The Cut that Wouldn’t Heal
‘Deeply moving … A triumph’ Justin Webb
‘What might, in other hands, have been simply macabre becomes peculiarly mesmerising’ Craig Brown, The Mail on Sunday
Ten seconds before my father’s death, I have a premonition – that the breath he is taking will be his last.
William Leith’s childhood was marked by his father’s absences and as a consequence their relationship has always been a troubled one. Now, as his father lies dying, William reflects on the connections and ruptures that have marked their shared history. Can he ever really understand his father? Is there an explanation for the physical distance and emotional chasm that his father has maintained between them? And what was he running away from?
Darkly comical and told with searing honesty, The Cut that Wouldn’t Heal is a moving memoir about the pain of abandonment, grief and regret.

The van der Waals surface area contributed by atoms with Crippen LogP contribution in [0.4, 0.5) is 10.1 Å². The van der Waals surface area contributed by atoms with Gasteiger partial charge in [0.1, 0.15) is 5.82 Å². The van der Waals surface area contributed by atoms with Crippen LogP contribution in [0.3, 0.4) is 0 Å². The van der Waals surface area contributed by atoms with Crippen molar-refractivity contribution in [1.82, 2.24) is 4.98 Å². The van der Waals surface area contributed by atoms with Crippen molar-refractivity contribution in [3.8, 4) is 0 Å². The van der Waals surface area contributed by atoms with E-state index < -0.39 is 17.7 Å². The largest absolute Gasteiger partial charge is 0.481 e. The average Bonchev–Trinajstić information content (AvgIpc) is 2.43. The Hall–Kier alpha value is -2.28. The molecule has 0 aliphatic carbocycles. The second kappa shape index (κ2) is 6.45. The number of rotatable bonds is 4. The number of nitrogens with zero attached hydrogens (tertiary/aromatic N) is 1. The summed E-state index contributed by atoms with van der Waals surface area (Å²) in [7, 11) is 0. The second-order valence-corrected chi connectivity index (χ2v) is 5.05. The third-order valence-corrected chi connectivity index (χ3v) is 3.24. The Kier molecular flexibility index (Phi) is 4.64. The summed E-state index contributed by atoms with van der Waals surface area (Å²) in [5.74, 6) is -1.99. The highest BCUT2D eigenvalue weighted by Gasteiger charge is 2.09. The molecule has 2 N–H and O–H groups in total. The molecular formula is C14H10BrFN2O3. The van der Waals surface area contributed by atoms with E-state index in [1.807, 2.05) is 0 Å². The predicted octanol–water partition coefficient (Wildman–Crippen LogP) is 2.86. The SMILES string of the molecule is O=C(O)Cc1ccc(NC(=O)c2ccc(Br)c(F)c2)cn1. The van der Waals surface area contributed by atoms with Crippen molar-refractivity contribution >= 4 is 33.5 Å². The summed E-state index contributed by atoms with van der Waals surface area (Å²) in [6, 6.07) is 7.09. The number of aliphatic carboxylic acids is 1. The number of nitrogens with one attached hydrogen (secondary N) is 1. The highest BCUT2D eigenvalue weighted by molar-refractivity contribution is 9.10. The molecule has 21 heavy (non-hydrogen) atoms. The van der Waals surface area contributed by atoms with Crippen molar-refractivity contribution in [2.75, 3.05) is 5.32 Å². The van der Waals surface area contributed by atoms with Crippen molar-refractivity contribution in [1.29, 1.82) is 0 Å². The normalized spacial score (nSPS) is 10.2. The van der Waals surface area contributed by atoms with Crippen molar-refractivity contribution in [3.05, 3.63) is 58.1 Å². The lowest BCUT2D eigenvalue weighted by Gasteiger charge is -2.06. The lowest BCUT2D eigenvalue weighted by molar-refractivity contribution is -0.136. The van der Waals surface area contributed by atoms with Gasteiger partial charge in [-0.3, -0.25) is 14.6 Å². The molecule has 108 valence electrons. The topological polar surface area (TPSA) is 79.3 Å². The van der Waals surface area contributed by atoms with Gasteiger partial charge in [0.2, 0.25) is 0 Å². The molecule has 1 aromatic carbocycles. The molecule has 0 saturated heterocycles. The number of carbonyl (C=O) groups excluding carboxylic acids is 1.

PRAISE FOR THE CUT THAT WOULDN'T HEAL: A concise and intensely readable study of love and regret. * Ian Jack * William Leith is a very fine writer, defined by a compulsive honesty: not the heavily-curated oversharing of social media culture, but the real, uncomfortable thing. This book, which deals in the sometimes absurdist agonies of grief - and indeed of life - is his best yet. * Laura Thompson * As mysterious and unsettling as a Cold War thriller - the search for self amidst the puzzle of a brilliant absentee father. -- Ed Needham * Strong Words Magazine * PRAISE FOR THE TRICK: The Trick takes all of Leith's writing habits - his mazy streams of consciousness (few writers are quite so enamoured of, or good at, watching themselves think) and his love of axiom - and, if anything, ups the ante... Hugely enjoyable. * Observer * PRAISE FOR THE HUNGRY YEARS: Compulsively readable. I gulped it down in a couple of greedy bites ... It is a powerful memoir ... it has the unusual qualities of heart and daring. In the end, these are what stay inside you. * Daily Telegraph *
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